The Racing Set

“The Racing Set,” Friend, Mar. 1972, 36

The Racing Set

Sam threw open the door of his room and stood there. He couldn’t see anything wrong with it. His ball and bat were in the corner right where they should be. His bird’s nest was on the dresser. His extra lumber was under the bed. The bag of nails, the saw, hammer, the screwdriver, the sandpaper, and the glue were all neatly stacked on the floor. Even the three cartons full of interesting bits and pieces of things he had collected were piled neatly along one wall. The sign saying Save More at Our Store that the grocer had given him was taped to the wall opposite the window.

He kept his flowerpots in cartons on Eddie’s bed during the day, because that was the only place the sun could reach them, and he kept his moon maps and unstrung guitar on Fred’s bed. Then at night he carefully put everything out of the way so that both Eddie and Fred could get into their beds.

But now Sam was puzzled. His mother had told him that he must get rid of some of his things. And the more he stood and looked into their room, the more he could not see one single thing that he could throw away.

“If you want to get a racing set,” she explained, “you must make room for it.”

“I can put the set on Fred’s bed in the daytime,” he said.

“Fred already has the guitar and moon maps on his bed,” his mother replied.

“Well, what about Eddie’s bed then?” Sam asked.

“Did you forget that your boxes of flowerpots cover Eddie’s bed?”

“Yes,” Sam said, “I guess I did.”

“The only place for the racing set is on your own bed during the day and under your bed at night. You’ll just have to get rid of some of your other things.”

Sam sighed. His paper route earnings had finally brought him enough money for the racing set pictured in the catalog. But sharing a room with two brothers had made space precious.

Sam started to work on the three cartons. He couldn’t remember what was in them, and he didn’t want to throw away anything that was important. In the cartons he found some little houses left over from a building block set, some old lead soldiers that had been his father’s, an umbrella with the cover gone, and more foil flowerpots.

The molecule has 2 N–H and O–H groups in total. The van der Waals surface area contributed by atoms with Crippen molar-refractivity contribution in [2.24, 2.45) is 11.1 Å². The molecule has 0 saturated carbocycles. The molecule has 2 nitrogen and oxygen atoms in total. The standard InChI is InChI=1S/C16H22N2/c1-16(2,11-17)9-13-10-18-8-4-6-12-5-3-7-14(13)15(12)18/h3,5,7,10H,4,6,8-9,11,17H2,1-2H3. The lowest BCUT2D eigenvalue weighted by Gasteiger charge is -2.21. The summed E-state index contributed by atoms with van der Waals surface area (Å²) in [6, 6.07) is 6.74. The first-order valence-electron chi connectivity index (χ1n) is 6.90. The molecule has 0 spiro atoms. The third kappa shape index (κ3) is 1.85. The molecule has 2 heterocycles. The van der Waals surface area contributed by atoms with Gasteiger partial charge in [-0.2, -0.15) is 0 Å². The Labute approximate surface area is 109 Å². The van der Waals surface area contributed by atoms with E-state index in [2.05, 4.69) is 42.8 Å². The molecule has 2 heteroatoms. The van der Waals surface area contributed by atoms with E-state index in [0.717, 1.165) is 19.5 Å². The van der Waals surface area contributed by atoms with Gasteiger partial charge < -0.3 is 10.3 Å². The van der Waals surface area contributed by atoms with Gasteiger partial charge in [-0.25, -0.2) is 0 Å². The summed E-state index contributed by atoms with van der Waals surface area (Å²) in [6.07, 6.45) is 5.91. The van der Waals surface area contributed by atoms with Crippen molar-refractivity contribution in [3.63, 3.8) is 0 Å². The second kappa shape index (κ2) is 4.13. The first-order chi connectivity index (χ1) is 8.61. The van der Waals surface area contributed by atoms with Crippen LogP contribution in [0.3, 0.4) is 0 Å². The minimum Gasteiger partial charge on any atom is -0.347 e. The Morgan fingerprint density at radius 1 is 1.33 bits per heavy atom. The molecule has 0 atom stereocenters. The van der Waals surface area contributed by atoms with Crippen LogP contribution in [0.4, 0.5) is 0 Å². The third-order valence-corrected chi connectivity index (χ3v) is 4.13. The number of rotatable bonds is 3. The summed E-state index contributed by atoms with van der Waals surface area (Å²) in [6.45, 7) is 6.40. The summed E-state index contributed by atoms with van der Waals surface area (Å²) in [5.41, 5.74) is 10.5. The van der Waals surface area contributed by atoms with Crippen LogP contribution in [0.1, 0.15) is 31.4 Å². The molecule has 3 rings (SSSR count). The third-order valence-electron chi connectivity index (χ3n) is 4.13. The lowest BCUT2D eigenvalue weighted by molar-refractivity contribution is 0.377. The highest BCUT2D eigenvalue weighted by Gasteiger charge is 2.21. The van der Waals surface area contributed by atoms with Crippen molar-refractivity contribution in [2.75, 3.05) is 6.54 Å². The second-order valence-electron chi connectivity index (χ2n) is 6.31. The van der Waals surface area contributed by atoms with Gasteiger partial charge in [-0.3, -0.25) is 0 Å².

“Those shiny pots,” he said. “I wish they were pits. Pits,” he said again. “That’s it! Pits!” And he began to work harder.

His mother came to the door and said, “It’s time for lunch, Sam.”

“I’ll be there in a minute,” Sam replied. But he went right on with his work and forgot all about lunch.

Soon Eddie and Fred came into the room. “What are you doing?” Eddie asked. “Why is that stuff all over my bed?”

“Don’t worry, Eddie. I’m going to take it all off your bed soon. But for now you two go out and play. I’m busy!”

Sam hammered and nailed and sawed and glued and tied. Before long the doorbell rang. Sam dropped everything and ran to answer it.

“Sam Harding?” the delivery man said.

“Thank you,” Sam told him. Then Sam took the box and headed down the hall toward his room.

“Wait,” Mother called. “Be sure there’s enough space in that room for everyone! I haven’t seen you make one single trip to the trash to throw out anything.”

“I’m not throwing anything out,” Sam said.

“I’m not having any old racing set on my bed!” Fred insisted.

“Don’t worry,” Sam replied. “When I get this finished, I’ll show you.” Then he went into their room with the box under his arm.

An hour later Sam called, “You may all come in now.”

On a platform made from the lumber that had been under Sam’s bed, the new racing set gleamed. Sam had nailed the small houses from the building blocks set to the planks. The soldiers stood guard at the gate.

“How did you make the gate, Sam?” Fred asked.

“I made it from the umbrella spokes.”

“What are these?” Eddie wanted to know, pointing to the flattened foil flowerpots.

“Those are racing pits for the mechanics,” Sam answered. “See the mountain? That’s that old mossy rock. The raspberry boxes are the grandstands—you know, for the spectators.”

“Why do you have those little bales of straw there near the curves?” Mother asked.

“To protect the people,” Sam answered. “I made them out of my bird’s nest and some string.”

The three cartons were arranged around the platform.

“Those are our seats,” Sam explained. “We sit on them to race the cars.”

“Even the moon maps are gone from my bed!” Fred exclaimed.

“Look up there,” Sam directed. He had taped the maps to the ceiling. “The moon belongs up in the sky anyway.”

“Let’s race!” Fred shouted as he sat on the carton with his name on it.

“You did a good job, Sam,” Mother laughed. “I didn’t think you could do it without throwing away some of your treasures.” She was quiet for a minute, then she continued. “I have a box on my closet shelf that I keep thinking I should throw away, but somehow I can’t do it.”

“I know just how you feel, Mom,” Sam sympathized. “If you ever need an expert to help you, let me know!”

Illustrated by Charles Quilter